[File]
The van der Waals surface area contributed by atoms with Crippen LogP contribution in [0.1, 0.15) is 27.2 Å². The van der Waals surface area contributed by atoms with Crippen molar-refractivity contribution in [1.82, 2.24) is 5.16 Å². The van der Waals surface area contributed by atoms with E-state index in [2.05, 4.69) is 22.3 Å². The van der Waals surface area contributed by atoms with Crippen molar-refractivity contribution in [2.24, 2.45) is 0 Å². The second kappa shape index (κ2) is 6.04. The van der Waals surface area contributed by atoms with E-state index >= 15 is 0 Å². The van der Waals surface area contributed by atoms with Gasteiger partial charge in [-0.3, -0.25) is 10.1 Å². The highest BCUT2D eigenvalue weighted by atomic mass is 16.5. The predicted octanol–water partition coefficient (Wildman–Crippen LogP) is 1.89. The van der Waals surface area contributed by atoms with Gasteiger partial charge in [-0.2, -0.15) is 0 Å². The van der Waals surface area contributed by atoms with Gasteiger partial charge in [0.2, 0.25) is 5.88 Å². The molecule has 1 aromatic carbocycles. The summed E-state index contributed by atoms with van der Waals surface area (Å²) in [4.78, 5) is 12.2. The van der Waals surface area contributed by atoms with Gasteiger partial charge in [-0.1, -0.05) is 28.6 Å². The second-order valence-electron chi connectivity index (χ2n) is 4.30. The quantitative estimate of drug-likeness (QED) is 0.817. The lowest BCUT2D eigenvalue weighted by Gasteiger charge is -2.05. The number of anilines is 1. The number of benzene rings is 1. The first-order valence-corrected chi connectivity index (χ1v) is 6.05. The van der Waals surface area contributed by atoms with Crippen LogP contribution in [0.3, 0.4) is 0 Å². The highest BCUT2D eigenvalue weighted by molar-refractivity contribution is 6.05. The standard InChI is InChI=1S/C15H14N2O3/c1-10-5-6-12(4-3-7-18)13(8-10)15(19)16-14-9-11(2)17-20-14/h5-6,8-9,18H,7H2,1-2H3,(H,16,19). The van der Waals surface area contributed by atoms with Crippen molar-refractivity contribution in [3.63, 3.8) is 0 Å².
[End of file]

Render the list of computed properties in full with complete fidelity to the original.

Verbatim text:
The van der Waals surface area contributed by atoms with Crippen LogP contribution in [0.1, 0.15) is 27.2 Å². The van der Waals surface area contributed by atoms with Crippen molar-refractivity contribution in [1.82, 2.24) is 5.16 Å². The van der Waals surface area contributed by atoms with E-state index in [2.05, 4.69) is 22.3 Å². The van der Waals surface area contributed by atoms with Crippen molar-refractivity contribution in [2.24, 2.45) is 0 Å². The second kappa shape index (κ2) is 6.04. The van der Waals surface area contributed by atoms with E-state index >= 15 is 0 Å². The van der Waals surface area contributed by atoms with Gasteiger partial charge in [-0.3, -0.25) is 10.1 Å². The highest BCUT2D eigenvalue weighted by atomic mass is 16.5. The predicted octanol–water partition coefficient (Wildman–Crippen LogP) is 1.89. The van der Waals surface area contributed by atoms with Gasteiger partial charge in [-0.2, -0.15) is 0 Å². The van der Waals surface area contributed by atoms with Gasteiger partial charge in [0.2, 0.25) is 5.88 Å². The molecule has 1 aromatic carbocycles. The summed E-state index contributed by atoms with van der Waals surface area (Å²) in [4.78, 5) is 12.2. The van der Waals surface area contributed by atoms with Gasteiger partial charge in [-0.1, -0.05) is 28.6 Å². The second-order valence-electron chi connectivity index (χ2n) is 4.30. The quantitative estimate of drug-likeness (QED) is 0.817. The lowest BCUT2D eigenvalue weighted by Gasteiger charge is -2.05. The number of anilines is 1. The number of benzene rings is 1. The first-order valence-corrected chi connectivity index (χ1v) is 6.05. The van der Waals surface area contributed by atoms with Crippen LogP contribution in [0.3, 0.4) is 0 Å². The highest BCUT2D eigenvalue weighted by molar-refractivity contribution is 6.05. The standard InChI is InChI=1S/C15H14N2O3/c1-10-5-6-12(4-3-7-18)13(8-10)15(19)16-14-9-11(2)17-20-14/h5-6,8-9,18H,7H2,1-2H3,(H,16,19). The van der Waals surface area contributed by atoms with Crippen molar-refractivity contribution in [3.63, 3.8) is 0 Å².